4 educational tips for prospective traders


Plenty of people will try their hand at the trading markets each year, but without the proper knowledge and skill, many will walk away a little poorer than they started, albeit a bit wiser. Those who fail tend to have something in common: they have failed to master the basic skills needed to succeed.

It takes time to learn, and you can certainly increase your odds of success. It just takes patience and a lot of education.

Van K. Tharp is an international leader in the market trading industry. He has been helping others become the best trader possible since 1982. He has written multiple bestselling books on the subject.

“When you understand what’s involved in winning, as do professional gamblers, you’ll tend to bet more during a winning streak and less during a losing streak,” Tharp said in his book, Trade Your Way to Financial Freedom.”However, the average person does exactly the opposite: he or she bets more after a series of losses and less after a series of wins.”

Going in with a preconceived notion of what the market will be like and your financial outcome without the proper education could leave you disappointed, and with significantly less money than you started. Luckily, there’s information out there to help you improve your trading process.

Step one: Open a trading account

An obvious first step, but a vital first step, nonetheless. Find yourself a good online stock broker and open a stock brokerage account. Even if you have a personal account, it’s beneficial to have a separate trading account for the sake of tracking your money. Get familiar with the app and the trading tools that come with it. A number of these online brokers will offer virtual trading. You can also check out reviews to see which broker you want to go with.

Step three: Take the time to read

Like any field of study, there’s plenty of literature, website tutorials and articles out there with a wealth of information on how to get into market trading. Much of it is free to access. However, it is important not to get stuck on one single aspect of trading, and explore various trading styles and the market, including ideas and concepts you might feel aren’t terribly relevant. Having a detailed understanding of the market will come in handy over time, even in the case where you think you “know everything.”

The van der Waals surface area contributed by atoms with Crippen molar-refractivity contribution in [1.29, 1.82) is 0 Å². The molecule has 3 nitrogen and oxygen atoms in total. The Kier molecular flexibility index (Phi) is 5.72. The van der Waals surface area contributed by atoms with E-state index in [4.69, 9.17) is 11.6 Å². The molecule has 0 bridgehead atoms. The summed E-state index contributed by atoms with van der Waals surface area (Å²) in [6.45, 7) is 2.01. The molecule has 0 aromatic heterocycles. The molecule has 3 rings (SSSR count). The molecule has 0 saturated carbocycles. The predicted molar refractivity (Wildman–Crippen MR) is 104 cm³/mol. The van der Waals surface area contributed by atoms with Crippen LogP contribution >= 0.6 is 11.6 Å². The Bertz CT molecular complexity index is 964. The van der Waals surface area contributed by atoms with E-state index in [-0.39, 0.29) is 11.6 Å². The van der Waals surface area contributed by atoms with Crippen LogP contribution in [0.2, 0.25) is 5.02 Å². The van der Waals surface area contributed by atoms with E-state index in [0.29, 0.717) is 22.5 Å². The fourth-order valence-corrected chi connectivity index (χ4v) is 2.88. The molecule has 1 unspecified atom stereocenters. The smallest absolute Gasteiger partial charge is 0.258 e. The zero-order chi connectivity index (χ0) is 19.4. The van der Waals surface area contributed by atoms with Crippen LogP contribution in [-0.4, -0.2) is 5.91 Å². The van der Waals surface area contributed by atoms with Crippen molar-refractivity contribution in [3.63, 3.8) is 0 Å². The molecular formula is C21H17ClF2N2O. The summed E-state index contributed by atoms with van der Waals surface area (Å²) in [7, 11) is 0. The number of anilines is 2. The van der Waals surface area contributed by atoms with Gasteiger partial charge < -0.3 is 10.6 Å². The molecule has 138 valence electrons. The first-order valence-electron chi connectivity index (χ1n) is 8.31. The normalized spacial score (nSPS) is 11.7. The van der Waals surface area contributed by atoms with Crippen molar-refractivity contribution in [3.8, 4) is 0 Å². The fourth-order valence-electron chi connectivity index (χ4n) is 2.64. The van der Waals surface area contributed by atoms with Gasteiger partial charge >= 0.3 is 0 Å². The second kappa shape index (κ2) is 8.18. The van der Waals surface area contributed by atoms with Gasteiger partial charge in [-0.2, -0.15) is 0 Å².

Matt Choi, a successful, self-taught professional trader has over 16 years of experience in trading the markets. He is a Chartered Market Technician and the founder of Certus Trading, a small trading education company.

In an interview with neoadvisor.com, Choi said: “a large part of achieving longevity in the trading world is having the inspiration and belief in what you do.”

In the article, he warns traders of allowing emotions to get in the way of their own success. Instead, he recommends removing emotion from the equation and finding trades much faster as a result.

“I teach traders how to find high probability trade setups using fixed parameters. What this means is that if the stock is showing A, B, and C, then it is a buy. Or if the stock is showing X, Y, Z, then it is a sell,” said Choi. “And the best part is, we can program the A, B, Cs, and the X, Y, Zs in trading platforms, and it literally takes seconds to identify trade opportunities based on a set of fixed criteria.”

Step Three: Learn to Analyze

Studying the basics of technical analysis and comparing price charts, as many as you can, at all times, is vital. Never stop reading company spreadsheets, they offer a good trading edge over those who don’t bother to acknowledge them.

Bolstering your experience with charts and technical analysis is what you need to enter the realm of price prediction. Securities can go higher or lower, encouraging either a long-side trade or a short sale. However, prices can be unpredictable, sometimes going sideways for weeks or whipsawing in multiple directions.

Financial markets go through trends and trading ranges with fractal properties that generate independent price movements on a short, intermediate, and long-term interval rate. Rather than complicating prediction, most opportunities will come through interactions between time intervals.

In an article with finetunedfinance.com, Choi believes that based on his experience with trading, successful traders spent the time to really understand the industry. He places emphasis on the idea of developing a “trading personality,” a term used to describe a personal approach any trader has to develop to be successful in the long term.

Whether you’ve been trading for years or are just getting started, these steps will help you develop the trading skills you need to be successful. As long as you continue to learn, you too can be a successful trading professional.